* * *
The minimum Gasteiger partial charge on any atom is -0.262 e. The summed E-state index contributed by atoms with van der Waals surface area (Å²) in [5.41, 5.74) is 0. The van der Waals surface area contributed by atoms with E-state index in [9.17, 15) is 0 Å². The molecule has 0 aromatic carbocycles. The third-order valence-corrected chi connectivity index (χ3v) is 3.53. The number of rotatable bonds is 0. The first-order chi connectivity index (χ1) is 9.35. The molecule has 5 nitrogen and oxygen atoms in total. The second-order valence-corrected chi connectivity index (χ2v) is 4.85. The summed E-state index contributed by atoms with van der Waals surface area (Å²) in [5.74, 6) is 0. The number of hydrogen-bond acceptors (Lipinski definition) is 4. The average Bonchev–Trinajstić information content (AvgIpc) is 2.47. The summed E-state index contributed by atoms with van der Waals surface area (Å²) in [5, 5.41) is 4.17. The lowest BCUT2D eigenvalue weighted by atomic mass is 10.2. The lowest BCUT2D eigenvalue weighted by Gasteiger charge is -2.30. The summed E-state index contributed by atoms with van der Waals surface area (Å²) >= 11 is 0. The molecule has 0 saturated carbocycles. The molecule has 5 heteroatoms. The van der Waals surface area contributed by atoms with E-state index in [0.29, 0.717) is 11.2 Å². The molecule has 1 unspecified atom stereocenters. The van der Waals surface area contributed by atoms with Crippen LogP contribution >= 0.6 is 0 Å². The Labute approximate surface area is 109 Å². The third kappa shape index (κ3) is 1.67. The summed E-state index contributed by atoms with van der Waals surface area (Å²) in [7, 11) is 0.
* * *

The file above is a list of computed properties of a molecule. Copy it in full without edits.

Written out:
The minimum Gasteiger partial charge on any atom is -0.262 e. The summed E-state index contributed by atoms with van der Waals surface area (Å²) in [5.41, 5.74) is 0. The van der Waals surface area contributed by atoms with E-state index in [9.17, 15) is 0 Å². The molecule has 0 aromatic carbocycles. The third-order valence-corrected chi connectivity index (χ3v) is 3.53. The number of rotatable bonds is 0. The first-order chi connectivity index (χ1) is 9.35. The molecule has 5 nitrogen and oxygen atoms in total. The second-order valence-corrected chi connectivity index (χ2v) is 4.85. The summed E-state index contributed by atoms with van der Waals surface area (Å²) in [5.74, 6) is 0. The number of hydrogen-bond acceptors (Lipinski definition) is 4. The average Bonchev–Trinajstić information content (AvgIpc) is 2.47. The summed E-state index contributed by atoms with van der Waals surface area (Å²) in [5, 5.41) is 4.17. The lowest BCUT2D eigenvalue weighted by atomic mass is 10.2. The lowest BCUT2D eigenvalue weighted by Gasteiger charge is -2.30. The summed E-state index contributed by atoms with van der Waals surface area (Å²) >= 11 is 0. The molecule has 0 saturated carbocycles. The molecule has 5 heteroatoms. The van der Waals surface area contributed by atoms with E-state index in [0.29, 0.717) is 11.2 Å². The molecule has 1 unspecified atom stereocenters. The van der Waals surface area contributed by atoms with Crippen LogP contribution >= 0.6 is 0 Å². The Labute approximate surface area is 109 Å². The third kappa shape index (κ3) is 1.67. The summed E-state index contributed by atoms with van der Waals surface area (Å²) in [7, 11) is 0.